Photo: Getty Images
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How can Britain become a nation of homeowners?

David Cameron must unlock the spirit of his postwar predecessors to get the housing market back on track. 

In the 1955 election, Anthony Eden described turning Britain into a “property-owning democracy” as his – and by extension, the Conservative Party’s – overarching mission.

60 years later, what’s changed? Then, as now, an Old Etonian sits in Downing Street. Then, as now, Labour are badly riven between left and right, with their last stay in government widely believed – by their activists at least – to have been a disappointment. Then as now, few commentators seriously believe the Tories will be out of power any time soon.

But as for a property-owning democracy? That’s going less well.

When Eden won in 1955, around a third of people owned their own homes. By the time the Conservative government gave way to Harold Wilson in 1964, 42 per cent of households were owner-occupiers.

That kicked off a long period – from the mid-50s right until the fall of the Berlin Wall – in which home ownership increased, before staying roughly flat at 70 per cent of the population from 1991 to 2001.

But over the course of the next decade, for the first time in over a hundred years, the proportion of owner-occupiers went to into reverse. Just 64 percent of households were owner-occupier in 2011. No-one seriously believes that number will have gone anywhere other than down by the time of the next census in 2021. Most troublingly, in London – which, for the most part, gives us a fairly accurate idea of what the demographics of Britain as a whole will be in 30 years’ time – more than half of households are now renters.

What’s gone wrong?

In short, property prices have shot out of reach of increasing numbers of people. The British housing market increasingly gets a failing grade at “Social Contract 101”: could someone, without a backstop of parental or family capital, entering the workforce today, working full-time, seriously hope to retire in 50 years in their own home with their mortgage paid off?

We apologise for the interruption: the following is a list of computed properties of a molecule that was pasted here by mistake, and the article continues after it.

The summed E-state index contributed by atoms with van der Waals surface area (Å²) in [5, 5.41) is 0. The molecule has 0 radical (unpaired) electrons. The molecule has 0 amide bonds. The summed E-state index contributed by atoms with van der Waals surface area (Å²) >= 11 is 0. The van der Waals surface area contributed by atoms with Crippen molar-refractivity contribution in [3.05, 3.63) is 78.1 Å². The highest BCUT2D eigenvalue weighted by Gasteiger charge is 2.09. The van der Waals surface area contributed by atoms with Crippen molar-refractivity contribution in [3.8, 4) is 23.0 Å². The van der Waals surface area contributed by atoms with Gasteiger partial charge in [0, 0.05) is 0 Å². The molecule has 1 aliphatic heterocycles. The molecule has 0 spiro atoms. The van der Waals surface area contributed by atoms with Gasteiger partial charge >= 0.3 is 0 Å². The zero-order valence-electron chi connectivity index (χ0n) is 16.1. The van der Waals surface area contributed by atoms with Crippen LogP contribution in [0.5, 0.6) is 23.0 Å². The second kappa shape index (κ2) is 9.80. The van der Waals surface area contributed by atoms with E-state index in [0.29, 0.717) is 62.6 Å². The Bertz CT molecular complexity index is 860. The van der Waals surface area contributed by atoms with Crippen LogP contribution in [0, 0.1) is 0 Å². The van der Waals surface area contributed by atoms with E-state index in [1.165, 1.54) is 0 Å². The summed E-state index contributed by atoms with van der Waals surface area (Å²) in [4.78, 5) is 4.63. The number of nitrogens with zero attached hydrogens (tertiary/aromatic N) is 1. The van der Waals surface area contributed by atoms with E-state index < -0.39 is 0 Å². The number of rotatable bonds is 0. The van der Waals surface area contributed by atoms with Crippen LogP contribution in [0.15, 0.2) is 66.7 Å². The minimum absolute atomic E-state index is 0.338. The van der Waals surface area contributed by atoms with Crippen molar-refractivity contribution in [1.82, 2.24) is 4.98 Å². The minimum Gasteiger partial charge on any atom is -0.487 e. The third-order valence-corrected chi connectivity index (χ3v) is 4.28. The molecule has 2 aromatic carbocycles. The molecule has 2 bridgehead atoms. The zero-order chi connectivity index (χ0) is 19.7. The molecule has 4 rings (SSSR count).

It’s useful to compare and contrast the policy levers of those two Old Etonians, Eden and Cameron. Cameron, so far, has favoured demand-side solutions: Help to Buy and the new Help to Buy ISA.

To take the second, newer of those two policy innovations first: the Help to Buy ISA. Does it work?

Well, if you are a pre-existing saver – you can’t use the Help to Buy ISA for another tax year. And you have to stop putting money into any existing ISAs. So anyone putting a little aside at the moment – not going to feel the benefit of a Help to Buy ISA.

And anyone solely reliant on a Help to Buy ISA – the most you can benefit from, if you are single, it is an extra three grand from the government. This is not going to shift any houses any time soon.

What it is is a bung for the only working-age demographic to have done well out of the Coalition: dual-earner couples with no children earning above average income.

What about Help to Buy itself? At the margins, Help to Buy is helping some people achieve completions – while driving up the big disincentive to home ownership in the shape of prices – and creating sub-prime style risks for the taxpayer in future.

Eden, in contrast, preferred supply-side policies: his government, like every peacetime government from Baldwin until Thatcher’s it was a housebuilding government.

Why are house prices so high? Because there aren’t enough of them. The sector is over-regulated, underprovided, there isn’t enough housing either for social lets or for buyers. And until today’s Conservatives rediscover the spirit of Eden, that is unlikely to change.

I was at a Conservative party fringe (I was on the far left, both in terms of seating and politics).This is what I said, minus the ums, the ahs, and the moment my screensaver kicked in.

Stephen Bush is editor of the Staggers, the New Statesman’s political blog.